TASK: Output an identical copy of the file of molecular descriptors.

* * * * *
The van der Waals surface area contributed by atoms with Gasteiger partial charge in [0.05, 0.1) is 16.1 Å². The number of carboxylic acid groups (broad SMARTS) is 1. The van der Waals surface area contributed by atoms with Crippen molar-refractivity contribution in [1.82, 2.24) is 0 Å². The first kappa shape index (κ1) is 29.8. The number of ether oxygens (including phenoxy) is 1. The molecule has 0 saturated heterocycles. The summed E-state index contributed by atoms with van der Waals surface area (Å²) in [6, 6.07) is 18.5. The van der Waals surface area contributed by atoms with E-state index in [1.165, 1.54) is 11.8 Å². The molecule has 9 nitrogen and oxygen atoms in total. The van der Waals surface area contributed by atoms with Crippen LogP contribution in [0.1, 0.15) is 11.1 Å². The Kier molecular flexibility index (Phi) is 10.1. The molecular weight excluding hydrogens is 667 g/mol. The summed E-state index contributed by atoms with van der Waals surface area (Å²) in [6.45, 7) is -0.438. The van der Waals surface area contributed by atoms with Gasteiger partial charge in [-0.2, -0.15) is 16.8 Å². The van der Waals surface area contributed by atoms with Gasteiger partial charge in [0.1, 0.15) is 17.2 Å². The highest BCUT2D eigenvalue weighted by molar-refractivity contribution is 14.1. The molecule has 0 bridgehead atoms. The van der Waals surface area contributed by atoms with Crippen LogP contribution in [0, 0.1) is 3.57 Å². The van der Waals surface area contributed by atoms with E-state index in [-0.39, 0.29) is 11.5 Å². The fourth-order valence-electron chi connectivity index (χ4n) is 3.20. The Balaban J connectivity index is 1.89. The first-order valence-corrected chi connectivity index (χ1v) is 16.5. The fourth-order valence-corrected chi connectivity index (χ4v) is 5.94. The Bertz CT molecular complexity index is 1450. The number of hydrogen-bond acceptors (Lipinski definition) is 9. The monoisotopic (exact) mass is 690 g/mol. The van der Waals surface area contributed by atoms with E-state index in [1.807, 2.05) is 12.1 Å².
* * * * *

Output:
The van der Waals surface area contributed by atoms with Gasteiger partial charge in [0.05, 0.1) is 16.1 Å². The number of carboxylic acid groups (broad SMARTS) is 1. The van der Waals surface area contributed by atoms with Crippen molar-refractivity contribution in [1.82, 2.24) is 0 Å². The first kappa shape index (κ1) is 29.8. The number of ether oxygens (including phenoxy) is 1. The molecule has 0 saturated heterocycles. The summed E-state index contributed by atoms with van der Waals surface area (Å²) in [6, 6.07) is 18.5. The van der Waals surface area contributed by atoms with E-state index in [1.165, 1.54) is 11.8 Å². The molecule has 9 nitrogen and oxygen atoms in total. The van der Waals surface area contributed by atoms with Crippen LogP contribution in [0.1, 0.15) is 11.1 Å². The Kier molecular flexibility index (Phi) is 10.1. The molecular weight excluding hydrogens is 667 g/mol. The summed E-state index contributed by atoms with van der Waals surface area (Å²) in [6.45, 7) is -0.438. The van der Waals surface area contributed by atoms with Gasteiger partial charge in [-0.2, -0.15) is 16.8 Å². The van der Waals surface area contributed by atoms with Gasteiger partial charge in [0.1, 0.15) is 17.2 Å². The highest BCUT2D eigenvalue weighted by molar-refractivity contribution is 14.1. The molecule has 0 bridgehead atoms. The van der Waals surface area contributed by atoms with Crippen LogP contribution in [0, 0.1) is 3.57 Å². The van der Waals surface area contributed by atoms with E-state index in [-0.39, 0.29) is 11.5 Å². The fourth-order valence-electron chi connectivity index (χ4n) is 3.20. The Balaban J connectivity index is 1.89. The first-order valence-corrected chi connectivity index (χ1v) is 16.5. The fourth-order valence-corrected chi connectivity index (χ4v) is 5.94. The Bertz CT molecular complexity index is 1450. The number of hydrogen-bond acceptors (Lipinski definition) is 9. The monoisotopic (exact) mass is 690 g/mol. The van der Waals surface area contributed by atoms with E-state index in [1.807, 2.05) is 12.1 Å².